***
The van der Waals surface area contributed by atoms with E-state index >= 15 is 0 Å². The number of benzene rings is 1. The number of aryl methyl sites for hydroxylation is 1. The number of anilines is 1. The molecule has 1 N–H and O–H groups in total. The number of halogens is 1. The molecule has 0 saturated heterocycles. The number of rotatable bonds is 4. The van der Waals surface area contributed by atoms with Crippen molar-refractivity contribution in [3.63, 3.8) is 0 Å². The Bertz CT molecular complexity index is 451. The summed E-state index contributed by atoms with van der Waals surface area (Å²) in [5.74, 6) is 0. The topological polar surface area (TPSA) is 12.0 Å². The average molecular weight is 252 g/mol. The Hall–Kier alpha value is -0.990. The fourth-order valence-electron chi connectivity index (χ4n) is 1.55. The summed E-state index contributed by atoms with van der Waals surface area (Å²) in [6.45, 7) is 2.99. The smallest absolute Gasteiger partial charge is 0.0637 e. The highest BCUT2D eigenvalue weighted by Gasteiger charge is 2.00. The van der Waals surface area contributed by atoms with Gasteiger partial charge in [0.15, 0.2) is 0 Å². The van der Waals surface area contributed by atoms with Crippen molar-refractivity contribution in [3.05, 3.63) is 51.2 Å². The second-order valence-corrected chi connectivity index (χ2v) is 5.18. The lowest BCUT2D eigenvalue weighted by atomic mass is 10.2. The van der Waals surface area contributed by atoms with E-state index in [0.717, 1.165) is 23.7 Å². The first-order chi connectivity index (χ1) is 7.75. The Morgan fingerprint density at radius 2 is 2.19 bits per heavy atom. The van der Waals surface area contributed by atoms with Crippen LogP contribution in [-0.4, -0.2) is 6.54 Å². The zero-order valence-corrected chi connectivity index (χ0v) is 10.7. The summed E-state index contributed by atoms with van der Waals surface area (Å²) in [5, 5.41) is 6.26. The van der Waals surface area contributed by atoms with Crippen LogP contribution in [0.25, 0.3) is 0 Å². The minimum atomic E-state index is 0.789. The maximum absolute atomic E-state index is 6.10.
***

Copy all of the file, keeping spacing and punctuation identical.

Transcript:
The van der Waals surface area contributed by atoms with E-state index >= 15 is 0 Å². The number of benzene rings is 1. The number of aryl methyl sites for hydroxylation is 1. The number of anilines is 1. The molecule has 1 N–H and O–H groups in total. The number of halogens is 1. The molecule has 0 saturated heterocycles. The number of rotatable bonds is 4. The van der Waals surface area contributed by atoms with Crippen molar-refractivity contribution in [3.63, 3.8) is 0 Å². The Bertz CT molecular complexity index is 451. The summed E-state index contributed by atoms with van der Waals surface area (Å²) in [5.74, 6) is 0. The topological polar surface area (TPSA) is 12.0 Å². The average molecular weight is 252 g/mol. The Hall–Kier alpha value is -0.990. The fourth-order valence-electron chi connectivity index (χ4n) is 1.55. The summed E-state index contributed by atoms with van der Waals surface area (Å²) in [6.45, 7) is 2.99. The smallest absolute Gasteiger partial charge is 0.0637 e. The highest BCUT2D eigenvalue weighted by Gasteiger charge is 2.00. The van der Waals surface area contributed by atoms with Gasteiger partial charge in [0.15, 0.2) is 0 Å². The van der Waals surface area contributed by atoms with Crippen molar-refractivity contribution in [3.05, 3.63) is 51.2 Å². The second-order valence-corrected chi connectivity index (χ2v) is 5.18. The lowest BCUT2D eigenvalue weighted by atomic mass is 10.2. The van der Waals surface area contributed by atoms with E-state index in [0.717, 1.165) is 23.7 Å². The first-order chi connectivity index (χ1) is 7.75. The Morgan fingerprint density at radius 2 is 2.19 bits per heavy atom. The van der Waals surface area contributed by atoms with Crippen LogP contribution in [-0.4, -0.2) is 6.54 Å². The zero-order valence-corrected chi connectivity index (χ0v) is 10.7. The summed E-state index contributed by atoms with van der Waals surface area (Å²) in [5, 5.41) is 6.26. The van der Waals surface area contributed by atoms with Crippen LogP contribution in [0.25, 0.3) is 0 Å². The minimum atomic E-state index is 0.789. The maximum absolute atomic E-state index is 6.10.